Thus Gadsby ultimately must rely on the fact that younger sales representatives were not terminated. But it simply cannot be enough in a termination case that the employer merely retain younger employees. If that were enough, practically any terminated employee in the protected class could make out a prima facie case of age discrimination since most companies will retain at least some employees under age 40. Accordingly Gadsby has failed to satisfy even the more permissive formulation of the fourth factor in the prima facie case. We therefore, unlike the concurrence, do not address the remainder of the McDonnell Douglas formula.

C. Additional Claims


The district court properly dismissed Gadsby's other claims. Gadsby has provided no persuasive reasons for departing from the general rule that promissory estoppel is unavailable where an express contract exists. The cases cited by Gadsby involve oral at-will employment relationships. Therefore, we agree with the district court that the existence of the contract required dismissal of the promissory estoppel claim. Gadsby's brief merely states that "the wrongful-discharge count should be similarly analyzed [to the promissory estoppel count] and the same result should be reached." We will not consider the wrongful discharge claim on appeal because Gadsby, in violation of Fed.R.App.P. 28(a)(6), has failed to cite any relevant authority or adequately articulate his argument for reversal. We will also not consider the claim for interference with prospective advantage because Gadsby has failed to provide any grounds for reversing the dismissal. Gadsby's claim for restitution was also properly dismissed in light of the express contract between the parties. Gadsby has not provided any persuasive arguments for departing from the general rule that restitution is unavailable where an express contract governs the parties' relationship and where there is an adequate remedy at law.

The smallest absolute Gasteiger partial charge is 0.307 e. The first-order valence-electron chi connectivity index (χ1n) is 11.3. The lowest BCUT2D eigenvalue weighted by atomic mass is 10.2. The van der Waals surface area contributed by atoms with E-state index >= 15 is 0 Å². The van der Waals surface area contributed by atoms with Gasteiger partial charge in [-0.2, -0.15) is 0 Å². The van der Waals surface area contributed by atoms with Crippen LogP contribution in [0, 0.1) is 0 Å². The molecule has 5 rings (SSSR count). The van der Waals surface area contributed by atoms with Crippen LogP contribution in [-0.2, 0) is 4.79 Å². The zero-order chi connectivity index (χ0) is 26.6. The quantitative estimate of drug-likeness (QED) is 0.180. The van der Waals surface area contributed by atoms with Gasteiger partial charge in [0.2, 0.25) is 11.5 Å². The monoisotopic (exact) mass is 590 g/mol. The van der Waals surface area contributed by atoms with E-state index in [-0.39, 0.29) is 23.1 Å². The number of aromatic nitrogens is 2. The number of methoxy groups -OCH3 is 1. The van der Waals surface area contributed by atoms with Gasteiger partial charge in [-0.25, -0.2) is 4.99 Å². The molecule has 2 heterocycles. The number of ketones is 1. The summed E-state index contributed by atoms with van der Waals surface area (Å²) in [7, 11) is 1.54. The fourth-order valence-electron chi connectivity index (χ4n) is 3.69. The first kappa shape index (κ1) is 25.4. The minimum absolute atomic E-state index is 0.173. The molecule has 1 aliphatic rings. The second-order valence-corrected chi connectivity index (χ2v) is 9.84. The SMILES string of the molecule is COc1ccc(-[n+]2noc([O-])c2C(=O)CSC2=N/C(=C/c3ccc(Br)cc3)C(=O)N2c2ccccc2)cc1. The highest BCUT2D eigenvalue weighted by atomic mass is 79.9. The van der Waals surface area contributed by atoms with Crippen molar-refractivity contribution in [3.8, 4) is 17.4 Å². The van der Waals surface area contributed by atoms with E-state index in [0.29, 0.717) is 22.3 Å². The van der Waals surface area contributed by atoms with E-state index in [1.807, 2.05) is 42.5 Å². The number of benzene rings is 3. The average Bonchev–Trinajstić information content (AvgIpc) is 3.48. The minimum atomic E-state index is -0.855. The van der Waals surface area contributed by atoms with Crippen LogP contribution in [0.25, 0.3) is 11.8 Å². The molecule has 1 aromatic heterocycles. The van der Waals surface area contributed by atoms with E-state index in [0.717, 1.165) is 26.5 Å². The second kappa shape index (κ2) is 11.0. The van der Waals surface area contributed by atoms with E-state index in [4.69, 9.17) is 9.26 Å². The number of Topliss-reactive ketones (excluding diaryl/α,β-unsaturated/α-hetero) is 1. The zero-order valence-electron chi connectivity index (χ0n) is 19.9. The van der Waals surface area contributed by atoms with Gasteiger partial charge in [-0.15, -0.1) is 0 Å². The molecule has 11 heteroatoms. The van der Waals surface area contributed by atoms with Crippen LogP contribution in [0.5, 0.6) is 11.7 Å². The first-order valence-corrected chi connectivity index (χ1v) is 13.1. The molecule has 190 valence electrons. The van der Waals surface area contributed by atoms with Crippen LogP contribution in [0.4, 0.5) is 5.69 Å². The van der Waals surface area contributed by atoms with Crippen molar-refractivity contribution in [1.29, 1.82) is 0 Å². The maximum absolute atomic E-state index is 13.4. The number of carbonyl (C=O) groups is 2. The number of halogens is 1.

For the foregoing reasons, we conclude that the district court properly entered summary judgment in favor of Norwalk on both the breach-of-contract/procuring cause count and the age discrimination count. Gadsby's cross-motion for summary judgment on the breach-of-contract count was also properly denied. Gadsby appeared not to take the remaining claims seriously on appeal, but in any event we hold that they were properly dismissed. The judgment of the district court is therefore affirmed.


FLAUM, Circuit Judge, concurring in the judgment. I concur in the judgment of the court. I write separately because I cannot agree with the majority's analysis of what constitutes a prima facie case under McDonnell Douglas and the ADEA.



The majority opinion sets forth the first three requirements of a prima facie age discrimination case as follows:


(1) the employee was a member of the protected class (age 40 or over); (2) the employee was meeting the employer's legitimate expectations; and (3) the employee was discharged or demoted. These elements are well-established. See Sirvidas v. Commonwealth Edison Co., 60 F.3d 375, 377 (7th Cir.1995); Anderson v. Baxter Healthcare Corp., 13 F.3d 1120, 1122 (7th Cir.1994). As to the fourth factor, the majority notes the various formulations this circuit has employed; however, it determines that it is unnecessary to delineate the exact requisites of the fourth element in a discharge situation in order to resolve this case. Specifically, the majority declines to decide whether the fourth factor is satisfied only by actual replacement (which did not occur here) or whether a showing that the protected employee was treated less favorably than younger employees is sufficient. The majority concludes that resolution of this issue is unnecessary because it finds that, even under the more permissive formulation, Gadsby's evidence is insufficient. Hence, the court finds that Gadsby has failed to establish a prima facie case of age discrimination. I respectfully disagree.


It cannot be denied that the first and third elements of the prima facie case are satisfied in this case. Gadsby was 42 years old when he was discharged by Norwalk. In my opinion, Gadsby has also satisfied the second element--that he was meeting Norwalk's legitimate expectations.1 As the majority notes, "there is substantial evidence that Norwalk was pleased with Gadsby's performance until his termination in 1990...." Supra at 1326. Gadsby presents ample objective evidence--in the form of dramatically increased sales, high overall ranking among salespersons,2 and numerous handwritten compliments from Norwalk management--that he was more than meeting Norwalk's expectations for the job he was hired to perform, i.e., selling Norwalk furniture to customers in the Chicago area. Norwalk essentially admits this, as it does not claim that sales performance was a reason for Gadsby's discharge. Consequently, Gadsby's evidence demonstrates that he was meeting Norwalk's legitimate expectations.